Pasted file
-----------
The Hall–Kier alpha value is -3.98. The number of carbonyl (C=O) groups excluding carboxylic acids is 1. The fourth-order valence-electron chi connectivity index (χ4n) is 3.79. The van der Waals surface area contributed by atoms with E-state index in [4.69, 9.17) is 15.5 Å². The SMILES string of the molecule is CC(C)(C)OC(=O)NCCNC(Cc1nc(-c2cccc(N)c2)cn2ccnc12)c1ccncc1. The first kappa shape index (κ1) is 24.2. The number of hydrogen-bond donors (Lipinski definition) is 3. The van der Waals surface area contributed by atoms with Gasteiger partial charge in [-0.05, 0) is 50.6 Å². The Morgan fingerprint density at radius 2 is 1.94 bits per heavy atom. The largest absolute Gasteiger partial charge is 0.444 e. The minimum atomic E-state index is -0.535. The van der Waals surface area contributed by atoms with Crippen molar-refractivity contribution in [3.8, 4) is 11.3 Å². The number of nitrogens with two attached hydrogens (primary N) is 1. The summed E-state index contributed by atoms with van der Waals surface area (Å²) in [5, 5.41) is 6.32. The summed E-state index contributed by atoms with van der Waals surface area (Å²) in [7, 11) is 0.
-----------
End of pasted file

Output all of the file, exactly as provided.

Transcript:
The Hall–Kier alpha value is -3.98. The number of carbonyl (C=O) groups excluding carboxylic acids is 1. The fourth-order valence-electron chi connectivity index (χ4n) is 3.79. The van der Waals surface area contributed by atoms with E-state index in [4.69, 9.17) is 15.5 Å². The SMILES string of the molecule is CC(C)(C)OC(=O)NCCNC(Cc1nc(-c2cccc(N)c2)cn2ccnc12)c1ccncc1. The first kappa shape index (κ1) is 24.2. The number of hydrogen-bond donors (Lipinski definition) is 3. The van der Waals surface area contributed by atoms with Gasteiger partial charge in [-0.05, 0) is 50.6 Å². The Morgan fingerprint density at radius 2 is 1.94 bits per heavy atom. The largest absolute Gasteiger partial charge is 0.444 e. The minimum atomic E-state index is -0.535. The van der Waals surface area contributed by atoms with Crippen molar-refractivity contribution in [3.8, 4) is 11.3 Å². The number of nitrogens with two attached hydrogens (primary N) is 1. The summed E-state index contributed by atoms with van der Waals surface area (Å²) in [5, 5.41) is 6.32. The summed E-state index contributed by atoms with van der Waals surface area (Å²) in [7, 11) is 0.